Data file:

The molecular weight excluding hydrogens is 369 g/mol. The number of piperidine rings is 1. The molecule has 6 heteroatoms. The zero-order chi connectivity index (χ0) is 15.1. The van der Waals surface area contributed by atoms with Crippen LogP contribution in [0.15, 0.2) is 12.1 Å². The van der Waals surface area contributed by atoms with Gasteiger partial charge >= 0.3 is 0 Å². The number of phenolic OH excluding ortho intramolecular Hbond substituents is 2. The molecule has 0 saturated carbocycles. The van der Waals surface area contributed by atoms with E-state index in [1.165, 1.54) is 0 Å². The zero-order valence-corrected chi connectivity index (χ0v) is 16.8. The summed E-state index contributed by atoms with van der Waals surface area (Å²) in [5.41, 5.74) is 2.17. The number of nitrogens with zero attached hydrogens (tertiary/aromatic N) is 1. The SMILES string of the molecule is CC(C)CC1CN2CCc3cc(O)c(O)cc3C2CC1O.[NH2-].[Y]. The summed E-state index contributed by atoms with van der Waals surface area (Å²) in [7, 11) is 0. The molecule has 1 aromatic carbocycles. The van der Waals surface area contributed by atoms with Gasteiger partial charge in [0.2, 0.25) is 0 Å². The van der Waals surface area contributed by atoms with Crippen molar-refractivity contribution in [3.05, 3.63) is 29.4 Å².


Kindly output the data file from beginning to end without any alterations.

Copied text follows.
The molecular weight excluding hydrogens is 369 g/mol. The number of piperidine rings is 1. The molecule has 6 heteroatoms. The zero-order chi connectivity index (χ0) is 15.1. The van der Waals surface area contributed by atoms with Crippen LogP contribution in [0.15, 0.2) is 12.1 Å². The van der Waals surface area contributed by atoms with Gasteiger partial charge >= 0.3 is 0 Å². The number of phenolic OH excluding ortho intramolecular Hbond substituents is 2. The molecule has 0 saturated carbocycles. The van der Waals surface area contributed by atoms with E-state index in [1.165, 1.54) is 0 Å². The zero-order valence-corrected chi connectivity index (χ0v) is 16.8. The summed E-state index contributed by atoms with van der Waals surface area (Å²) in [5.41, 5.74) is 2.17. The number of nitrogens with zero attached hydrogens (tertiary/aromatic N) is 1. The SMILES string of the molecule is CC(C)CC1CN2CCc3cc(O)c(O)cc3C2CC1O.[NH2-].[Y]. The summed E-state index contributed by atoms with van der Waals surface area (Å²) in [7, 11) is 0. The molecule has 1 aromatic carbocycles. The van der Waals surface area contributed by atoms with Gasteiger partial charge in [0.2, 0.25) is 0 Å². The van der Waals surface area contributed by atoms with Crippen molar-refractivity contribution in [3.05, 3.63) is 29.4 Å².